Free Market Advocacy Think Tanks in India

Posted by: on Sep 21, 2015 | No Comments

Free market thinkers could be largely categorized into three distinct types – Anarchists, Minarchists and Minimaxes, representing varying degrees of government control. The Anarchists, as evident from the name, believe in zero intervention from the government and envision a society that is self-governed by market forces. The Minarchists believe in minimal intervention only to enforce the rule of law and protect the rights of the citizens. The Minimax free marketers believe in minimizing the maximum losses possible, by varying degrees of governmental control.


While these are the broad theoretical frameworks within which free marketers operate, for theory to translate to praxis, public policy comes into play. Public policy is the point of convergence of the legislative and executive wings of a government, and in a democracy, is actively shaped by public advocacy. This is why think tanks are integral to the democratic functioning of the state. They are public research institutes that provide studies that aid policy formulation as well as contribute to rallying public opinion.

In the last two decades, a number of significant free market think tanks have emerged in India that have contributed to affecting neoliberal policies. Mostly located in the capital city, these not-for-profit research institutes have contributed significantly to the proliferation of free market ideology and policy formation in India. Here are some of the notable ones.

Centre for Civil Society (CCS)

Started by the eminent economist, Parth Shah, in 1997, CCS ranks fiftieth among the world’s 150 most influential think tanks. This is according to the 2014 Global Go To Think Tank Index Report, published by the University of Pennsylvania. The centre has received numerous funds and awards from other global free market foundations, the most notable of which are the Atlas Economic Research Foundation, the John Templeton Foundation and the Friedrich Naumann Foundation. This not only aids the centre in doing better research, it also gives it a firm place in the global realm of free market advocacy. One of its significant achievements was when its campaign for freedom of street entrepreneurs resulted in the Street Vendors Regulation and Protection Act of Livelihood Act in March 2014.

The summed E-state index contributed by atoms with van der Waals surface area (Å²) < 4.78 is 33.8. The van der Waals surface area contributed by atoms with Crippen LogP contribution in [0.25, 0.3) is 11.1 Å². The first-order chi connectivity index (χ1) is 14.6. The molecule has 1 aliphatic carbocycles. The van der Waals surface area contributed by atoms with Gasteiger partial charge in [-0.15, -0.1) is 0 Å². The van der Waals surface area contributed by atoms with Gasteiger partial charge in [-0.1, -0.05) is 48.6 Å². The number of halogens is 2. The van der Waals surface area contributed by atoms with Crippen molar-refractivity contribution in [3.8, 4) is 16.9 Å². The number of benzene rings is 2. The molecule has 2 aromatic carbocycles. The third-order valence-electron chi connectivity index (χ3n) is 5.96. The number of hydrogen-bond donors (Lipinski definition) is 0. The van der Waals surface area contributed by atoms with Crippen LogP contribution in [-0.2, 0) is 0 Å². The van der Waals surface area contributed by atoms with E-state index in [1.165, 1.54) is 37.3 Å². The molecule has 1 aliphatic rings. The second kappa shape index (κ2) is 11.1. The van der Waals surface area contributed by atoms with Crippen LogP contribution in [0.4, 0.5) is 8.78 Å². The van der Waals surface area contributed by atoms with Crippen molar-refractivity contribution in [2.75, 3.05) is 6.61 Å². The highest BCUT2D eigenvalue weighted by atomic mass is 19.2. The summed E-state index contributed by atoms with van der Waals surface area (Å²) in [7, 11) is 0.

Liberty Institute

This non-governmental think tank was established in 1996 and since then has been instrumental in rallying free market thinkers from across the country. It is committed to improving the understanding of free market economics, identifying the factors that have limited market growth and provide solutions for overcoming those factors. It strives to propose market based alternatives to government regulations to enable an economy in which the government’s role is reduced to a minimum. The institute’s core areas of interest include developmental economics, education, environment, health, security and trade. One of the key ways in which the institute has helped promulgate free market ideology is by holding annual national essay writing competitions in schools on the seminal book written by Ayn Rand, The Fountainhead. At a more senior level, the Julian Simon Centre for Policy Research, a part of the institute, holds annual lectures to disseminate free market concepts.

India Institute

This think tank, established in late 2010, has already achieved international acclaim for its efforts in evidence-based public advocacy and litigation for free market policies. Its key areas of interests include school education, higher education and law. It too has contributed significantly in its limited period of operation to the dissemination of free market concepts, and has been very active in holding events to do so. In August 2015, the institute organized a property rights conference to introduce the India Property Rights Alliance, which strives to form a network of organisations and individuals who are dedicated to the promotion of the rule of law and protection of property rights. This is the very hallmark of a free market economy and the institute’s efforts to achieve this are truly commendable.

While think tanks and public advocacy are still in their nascent stage, especially with regard to free market policy advocacy, the efforts of some committed institutes and their repercussions bode well for the future of Indian neoliberalism. Moreover, global exposure to free market advocacy and incorporation of best practices will not only enhance the theoretical grounds on which these think tanks operate, but will also strengthen their influence to bring about real changes in public policy making.

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